Home » Posts tagged 'Haar measure'

Tag Archives: Haar measure

Definition of Haar Measure

The name “Haar measure” came into existence after Alfred Haar in 1933 introduced invariant measures (invariant with respect to the group operation) on topological groups. Although Haar measure can be defined on locally compact T_1 group, we focus on locally compact Hausdorff group.

Let us quickly recall some preliminaries:

  • Locally compact Hausdorff Topological group:
    • (X,\tau) – Topological space (X is a set and \tau is a collection of empty set, subsets of X and the set X itself such that \tau is closed under arbitrary union and finite intersection.)
    • (X,\tau) – Hausdorff topological space if the underlying topology is Hausdorff, that is, any two distinct points have disjoint neighborhood.
      Most of the spaces I consider in practice are Hausdorff spaces. Simple example would be Euclidean space. One of the simplest counter example is cofinite topology and one of the other rich counter example is Pseudometric spaces.
    • X is called a topology group, if it is a group and also a topological space along with the continuous group actions X \times X \rightarrow X: (x_1,x_2)\rightarrow x_1x_2 and X\rightarrow X: x\rightarrow x^{-1}
  • Borel regular measure:
    • The \sigma-algebra \sigma(\Sigma) is a collection of subsets of X that is closed under complement, countable union and intersection generated by \Sigma\subset 2^X. Any set in \sigma(\Sigma) is called a Borel set.
    • A measure \mu on a topological space (X,\tau,\Sigma,\mu) with an underlying \sigma-algebra is called Borel measure.
    • A Borel measure that satisfies the following are called regular measure.
      -measure of any compact subset of X is finite,
      -outer regular: \mu(A)=inf\{\mu(U):A\subset U, U is open \}\ \forall A\in \Sigma
      -inner regular: \mu(U)=sup\{\mu(K):K\subset U, K is compact \}\ for all open subsets U

Throughout, let X be a locally compact Hausdorfff topological group (also a measure space). A non-zero measure \mu on X is called left Haar measure if it is

  • a Borel regular measure
  • a left invariant measure, that is, \mu(gA)=\mu(A) for all g\in X and all measurable sets A.

Similarly we define right Haar measure. The construction of Haar measure and proving its uniqueness are beautiful, which we will save it for later. In this note, let us consider only examples.

Some trivial examples are cardinality acts as Haar measure on finite groups (can be normalized) and for infinite discrete groups; the usual Lebesgue measure on \mathbb{R}^n; Lebesgue measure \frac{1}{(2\pi)^n}d\theta_1\cdots d\theta_{n} on S^1\times\cdots\times S^1, where S^1 denotes the circle group.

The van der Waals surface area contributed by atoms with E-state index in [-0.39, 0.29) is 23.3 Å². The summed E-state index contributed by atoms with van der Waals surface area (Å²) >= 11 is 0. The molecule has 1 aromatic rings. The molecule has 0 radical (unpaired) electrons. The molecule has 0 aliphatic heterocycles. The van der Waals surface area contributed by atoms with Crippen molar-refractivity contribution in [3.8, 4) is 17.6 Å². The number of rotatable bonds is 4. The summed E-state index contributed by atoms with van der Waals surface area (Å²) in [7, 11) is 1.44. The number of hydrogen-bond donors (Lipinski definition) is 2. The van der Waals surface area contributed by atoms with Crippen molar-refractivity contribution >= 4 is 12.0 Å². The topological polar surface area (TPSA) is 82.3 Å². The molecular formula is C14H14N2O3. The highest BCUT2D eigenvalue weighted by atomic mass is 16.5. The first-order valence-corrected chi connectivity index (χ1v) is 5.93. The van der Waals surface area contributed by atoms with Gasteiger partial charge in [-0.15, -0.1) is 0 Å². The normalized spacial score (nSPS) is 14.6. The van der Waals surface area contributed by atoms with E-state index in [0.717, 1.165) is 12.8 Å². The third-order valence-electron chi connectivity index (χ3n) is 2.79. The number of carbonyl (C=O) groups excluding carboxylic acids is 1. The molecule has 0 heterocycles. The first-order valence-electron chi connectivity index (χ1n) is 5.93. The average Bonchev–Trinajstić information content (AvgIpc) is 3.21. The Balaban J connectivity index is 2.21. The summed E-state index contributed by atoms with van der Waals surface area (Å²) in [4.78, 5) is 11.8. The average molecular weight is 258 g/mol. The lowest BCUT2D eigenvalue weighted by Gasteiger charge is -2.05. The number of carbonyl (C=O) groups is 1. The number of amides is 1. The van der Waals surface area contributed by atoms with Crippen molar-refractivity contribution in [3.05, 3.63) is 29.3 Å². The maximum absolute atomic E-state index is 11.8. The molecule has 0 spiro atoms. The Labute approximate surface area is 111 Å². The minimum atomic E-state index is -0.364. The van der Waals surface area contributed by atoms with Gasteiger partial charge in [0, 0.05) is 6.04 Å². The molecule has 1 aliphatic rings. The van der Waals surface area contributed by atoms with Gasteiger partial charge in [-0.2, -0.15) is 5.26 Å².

The following formula is one of the nice one that I cherish.

Suppose X is homeomorphic to an open subset U\subset \mathbb{R}^n in such a way that if we identify X with U, left translation is an affine map in the sense that xy=A_xy+b_x, where A_x is an invertible n\times n matrix and b_x is a vector in \mathbb{R}^n. Then |det\ A_x|^{-1}dx is a left Haar measure on X.

Similarly we can state it for right Haar measure with the appropriate right translation.
Let us recall at first a few examples applying the above theorem.


  1. Multiplicative Group: ((0,\infty),\cdot)
    This is an open subset of the Euclidean line \mathbb{R}.
    Left translation: xy=A_xy+b_x where A_x=(x) and b_x is zero.
    Thus x^{-1}dx is the left Haar measure on the multiplicative group.
    In fact, it is the right Haar measure as well.
  2. The upper half plane or the set
    X=\bigg\{ \begin{pmatrix}  x_1 & x_2 \\ 0 & 1  \end{pmatrix}, for all x_1>0,x_2\in\mathbb{R}\bigg\}
    Identify each entry with \begin{pmatrix} x_1\\x_2 \end{pmatrix} in (0,\infty)\times\mathbb{R} (check that it is homeomorphism)
    Left translation: given by the matrix A_{x=(x_1,x_2)}:= \begin{pmatrix} x_1 & 0 \\ 0 & x_1  \end{pmatrix} and the vector b_x:=(0,x_2) since the matrix multiplication is given by
    \begin{pmatrix} x_1 & x_2\\ 0 & 1 \end{pmatrix} * \begin{pmatrix} y_1&y_2\\0 & 1 \end{pmatrix} = \begin{pmatrix} x_1y_1\\x_1y_2+x_2 \end{pmatrix} which is precisely given by A_xy+b_x.
    Hence x_1^{-2}dx_1dx_2 is the left Haar measure (and also the right Haar measure).However, the right translation is given by yx=A_yx+b_y where A_y= \begin{pmatrix} y_1 & 0\\ y_2 & 1 \end{pmatrix} and b_y is zero. Hence x^{-1}dx_1dx_2 is the right Haar measure.

In general, if X is an open subset in \mathbb{R} and we have x=(x_1,x_2\cdots x_n) with xy=F(x_1,\cdots,x_n,y_1,\cdots,y_n) where all the partial derivatives of F exists and continuous, \sigma_x(y)=xy and \delta_{y}(x)=xy then |J_{\sigma_x}|^{-1}dx is the left Haar measure and |J_{\delta_x}|^{-1}dx is the right Haar measure where |J_{\sigma_x}| denotes the modulus of the determinant of the Jacobian of the function \sigma_x

  • Special unitary group: SU(2) (set of all 2\times 2 unitary matrices with determinant 1.)
    Homeomorphism between the sphere S^3 and the special unitary group SU(2):
    (x_1,x_2,x_3,x_4) \sim \begin{pmatrix} x_1+ix_2 & -x_3+ix_4\\ x_3+ix_4 & x_1-ix_2 \end{pmatrix}
    where for 0\leq\theta\leq\pi,\ 0\leq\phi\leq \pi\ 0\leq\psi\leq 2\pi,
    \begin{array}{rcl} x_1 & = & cos\ \theta \\ x_2 & = & sin\ \theta \ cos \ \phi\\ x_3 & = & sin\ \theta \ sin\ \phi\ cos\ \psi\\  x_4 & = & sin\ \theta \ sin\ \phi\ sin\ \psi \end{array}
    \frac{1}{2\pi^2}sin^2\theta\ sin\phi\ d\theta d\phi d\psi is the left and right Haar measure.






S. C. Bagchi, S. Madan, A. Sitaram and U. B. Tiwari, A first course on Representation theory and linear Lie groups, Universities Press, Hyderabad (2000)